I live in so many centuries. Everybody is still alive.
-Barry Hannah, Ray, p. 41
Hannah is dealing with the ‘age of confusion’ that was/is post-Vietnam America as he saw it. I’ve never read it, but there is a book about the artwork of Douglas Coupland (an author I really enjoy) that’s title carries the same idea. It’s called Everywhere is Anywhere is Anything is Everything.
The idea is also reminiscent of Kurt Vonnegut’s Tralfamadorians:
The most important thing I learned on Tralfamadore was that when a person dies he only appears to die. He is still very much alive in the past, so it is very silly for people to cry at his funeral. All moments, past, present and future, always have existed, always will exist.
The Tralfamadorians can look at all the different moments just that way we can look at a stretch of the Rocky Mountains, for instance. They can see how permanent all the moments are, and they can look at any moment that interests them. It is just an illusion we have here on Earth that one moment follows another one, like beads on a string, and that once a moment is gone it is gone forever.
When a Tralfamadorian sees a corpse, all he thinks is that the dead person is in a bad condition in that particular moment, but that the same person is just fine in plenty of other moments. Now, when I myself hear that somebody is dead, I simply shrug and say what the Tralfamadorians say about dead people, which is “so it goes” (Slaughterhouse Five).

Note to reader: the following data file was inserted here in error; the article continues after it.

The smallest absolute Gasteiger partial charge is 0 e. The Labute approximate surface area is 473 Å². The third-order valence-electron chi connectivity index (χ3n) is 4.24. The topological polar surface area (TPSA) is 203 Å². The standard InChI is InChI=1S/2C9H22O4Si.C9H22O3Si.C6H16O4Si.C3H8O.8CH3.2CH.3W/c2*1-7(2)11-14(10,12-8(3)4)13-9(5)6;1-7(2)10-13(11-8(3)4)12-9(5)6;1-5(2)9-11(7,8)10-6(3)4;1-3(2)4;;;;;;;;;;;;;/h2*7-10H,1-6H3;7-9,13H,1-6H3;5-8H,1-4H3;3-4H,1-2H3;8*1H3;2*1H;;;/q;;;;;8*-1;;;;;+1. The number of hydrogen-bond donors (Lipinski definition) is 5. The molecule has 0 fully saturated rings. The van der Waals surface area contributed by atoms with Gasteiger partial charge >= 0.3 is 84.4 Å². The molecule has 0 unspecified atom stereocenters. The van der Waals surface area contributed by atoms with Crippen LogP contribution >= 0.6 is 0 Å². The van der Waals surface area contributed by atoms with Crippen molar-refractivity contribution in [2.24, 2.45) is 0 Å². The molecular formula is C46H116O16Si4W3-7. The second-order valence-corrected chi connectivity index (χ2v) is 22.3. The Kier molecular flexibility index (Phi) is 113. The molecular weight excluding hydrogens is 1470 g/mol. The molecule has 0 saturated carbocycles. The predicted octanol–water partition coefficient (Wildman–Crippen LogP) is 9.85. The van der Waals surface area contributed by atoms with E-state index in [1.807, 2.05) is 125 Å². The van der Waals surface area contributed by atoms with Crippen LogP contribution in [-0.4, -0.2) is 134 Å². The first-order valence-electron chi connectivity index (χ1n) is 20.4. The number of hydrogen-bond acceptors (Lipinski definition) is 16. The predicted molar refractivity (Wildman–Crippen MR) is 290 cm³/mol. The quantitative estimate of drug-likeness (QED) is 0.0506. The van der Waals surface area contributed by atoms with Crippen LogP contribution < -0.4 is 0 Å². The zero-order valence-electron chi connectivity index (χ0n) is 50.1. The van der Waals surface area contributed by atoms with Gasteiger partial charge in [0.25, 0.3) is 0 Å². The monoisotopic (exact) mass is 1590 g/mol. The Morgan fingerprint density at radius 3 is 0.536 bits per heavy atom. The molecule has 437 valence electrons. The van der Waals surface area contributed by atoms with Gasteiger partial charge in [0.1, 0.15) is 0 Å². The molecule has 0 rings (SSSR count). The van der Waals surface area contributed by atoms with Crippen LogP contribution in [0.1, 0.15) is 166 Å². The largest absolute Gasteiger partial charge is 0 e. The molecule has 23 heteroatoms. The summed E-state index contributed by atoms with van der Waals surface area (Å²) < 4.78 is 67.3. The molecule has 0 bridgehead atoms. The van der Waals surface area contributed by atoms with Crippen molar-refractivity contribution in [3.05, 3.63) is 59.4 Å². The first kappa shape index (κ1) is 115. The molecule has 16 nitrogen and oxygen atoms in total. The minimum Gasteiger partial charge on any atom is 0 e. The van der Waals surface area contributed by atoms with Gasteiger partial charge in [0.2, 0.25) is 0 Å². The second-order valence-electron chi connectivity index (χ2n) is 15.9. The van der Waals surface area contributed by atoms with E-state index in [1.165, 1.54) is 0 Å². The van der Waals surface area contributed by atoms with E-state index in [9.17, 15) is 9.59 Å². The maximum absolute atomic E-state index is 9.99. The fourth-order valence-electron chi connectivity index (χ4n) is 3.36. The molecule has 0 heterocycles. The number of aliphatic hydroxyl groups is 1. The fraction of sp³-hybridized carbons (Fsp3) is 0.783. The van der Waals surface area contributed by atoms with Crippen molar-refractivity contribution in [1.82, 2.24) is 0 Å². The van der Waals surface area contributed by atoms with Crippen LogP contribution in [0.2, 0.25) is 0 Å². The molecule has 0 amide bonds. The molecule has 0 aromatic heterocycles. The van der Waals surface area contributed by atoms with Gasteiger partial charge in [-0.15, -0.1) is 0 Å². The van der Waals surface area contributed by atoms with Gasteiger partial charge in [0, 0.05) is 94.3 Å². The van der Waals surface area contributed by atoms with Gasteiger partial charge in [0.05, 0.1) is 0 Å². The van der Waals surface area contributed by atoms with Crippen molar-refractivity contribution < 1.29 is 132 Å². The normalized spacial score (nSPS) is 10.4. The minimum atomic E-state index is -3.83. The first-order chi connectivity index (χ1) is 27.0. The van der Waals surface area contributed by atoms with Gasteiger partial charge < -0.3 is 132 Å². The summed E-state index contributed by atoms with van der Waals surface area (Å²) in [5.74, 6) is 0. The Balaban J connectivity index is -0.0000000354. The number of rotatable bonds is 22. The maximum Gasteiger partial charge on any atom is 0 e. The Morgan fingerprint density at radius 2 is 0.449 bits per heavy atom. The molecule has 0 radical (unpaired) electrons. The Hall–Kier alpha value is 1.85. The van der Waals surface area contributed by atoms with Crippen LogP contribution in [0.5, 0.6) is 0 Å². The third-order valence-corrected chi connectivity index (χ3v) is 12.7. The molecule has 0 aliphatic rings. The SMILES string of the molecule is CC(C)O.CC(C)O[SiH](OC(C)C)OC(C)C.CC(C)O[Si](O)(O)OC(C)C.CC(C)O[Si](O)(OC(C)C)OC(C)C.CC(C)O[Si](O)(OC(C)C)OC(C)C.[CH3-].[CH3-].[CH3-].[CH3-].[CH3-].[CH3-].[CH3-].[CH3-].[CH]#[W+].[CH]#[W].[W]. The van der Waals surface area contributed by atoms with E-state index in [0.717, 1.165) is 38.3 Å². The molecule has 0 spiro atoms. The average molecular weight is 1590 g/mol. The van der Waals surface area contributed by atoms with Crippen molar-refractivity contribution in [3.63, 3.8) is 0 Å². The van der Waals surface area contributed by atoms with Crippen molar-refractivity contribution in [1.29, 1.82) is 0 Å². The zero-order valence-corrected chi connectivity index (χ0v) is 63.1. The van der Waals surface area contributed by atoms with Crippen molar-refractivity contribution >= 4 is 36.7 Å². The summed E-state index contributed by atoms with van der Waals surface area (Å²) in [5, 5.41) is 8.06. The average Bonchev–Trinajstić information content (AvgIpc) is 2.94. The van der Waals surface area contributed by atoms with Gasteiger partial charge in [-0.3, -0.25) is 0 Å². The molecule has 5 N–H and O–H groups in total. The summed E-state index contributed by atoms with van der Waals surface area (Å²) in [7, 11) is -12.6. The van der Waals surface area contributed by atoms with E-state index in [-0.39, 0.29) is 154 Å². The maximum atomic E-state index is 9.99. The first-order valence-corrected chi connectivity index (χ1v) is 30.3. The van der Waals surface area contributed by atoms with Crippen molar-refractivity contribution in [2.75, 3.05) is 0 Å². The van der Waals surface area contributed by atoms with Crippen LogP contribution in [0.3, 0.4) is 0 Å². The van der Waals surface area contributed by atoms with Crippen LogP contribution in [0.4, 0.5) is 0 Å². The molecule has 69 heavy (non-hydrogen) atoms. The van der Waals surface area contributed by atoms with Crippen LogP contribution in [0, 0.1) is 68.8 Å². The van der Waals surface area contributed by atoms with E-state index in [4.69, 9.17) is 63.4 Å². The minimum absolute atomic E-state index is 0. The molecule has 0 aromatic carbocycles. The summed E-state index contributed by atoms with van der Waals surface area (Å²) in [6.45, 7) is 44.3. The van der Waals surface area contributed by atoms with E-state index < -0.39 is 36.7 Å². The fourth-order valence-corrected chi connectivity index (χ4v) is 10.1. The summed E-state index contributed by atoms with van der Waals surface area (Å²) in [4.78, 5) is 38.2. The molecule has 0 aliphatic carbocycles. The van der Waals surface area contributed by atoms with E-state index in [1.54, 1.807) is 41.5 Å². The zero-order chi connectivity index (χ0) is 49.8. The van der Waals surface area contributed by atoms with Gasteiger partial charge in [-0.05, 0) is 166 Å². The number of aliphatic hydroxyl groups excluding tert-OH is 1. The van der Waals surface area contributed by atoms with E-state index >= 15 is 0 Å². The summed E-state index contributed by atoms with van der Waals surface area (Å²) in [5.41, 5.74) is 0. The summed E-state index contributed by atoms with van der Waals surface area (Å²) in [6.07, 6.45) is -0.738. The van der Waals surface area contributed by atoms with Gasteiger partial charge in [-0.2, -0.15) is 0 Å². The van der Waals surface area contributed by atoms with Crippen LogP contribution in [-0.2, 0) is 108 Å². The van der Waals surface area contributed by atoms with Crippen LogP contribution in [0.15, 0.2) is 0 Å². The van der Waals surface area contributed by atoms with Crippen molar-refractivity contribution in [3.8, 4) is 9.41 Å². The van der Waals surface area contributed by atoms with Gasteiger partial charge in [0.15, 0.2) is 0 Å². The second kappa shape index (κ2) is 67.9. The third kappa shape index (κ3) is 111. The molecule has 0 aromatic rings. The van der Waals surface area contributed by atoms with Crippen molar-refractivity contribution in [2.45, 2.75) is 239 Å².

The overarching sense of all of this is that everything for the modern American is jumbled up, misunderstood, confused, etc. There’s a lot more than that, but for the sake of this post, that’s all I’m talking about.
There is something instructive, however. In his great book, Orthodoxy, G.K. Chesterton called Tradition the ‘democracy of the dead.’ Tradition means giving your predecessors a vote that is equally as valid as yours. C.S. Lewis made the point that books from the past are the only tool we have to check our own chronological-subjectivism (see HERE and HERE). Alister McGrath summarizes Lewis’ position by saying that reading old books “frees us from the tyranny of the contemporaneous” as it keeps “the clean sea breeze of the centuries blowing through our minds.”
My point is that ‘living in so many centuries’ that everyone seems alive is not actually a bad thing. Confusion can be bad. Having a healthy relationship with history not so much. I feel like I know some dead people better than I know some of the living folks I talk to every day.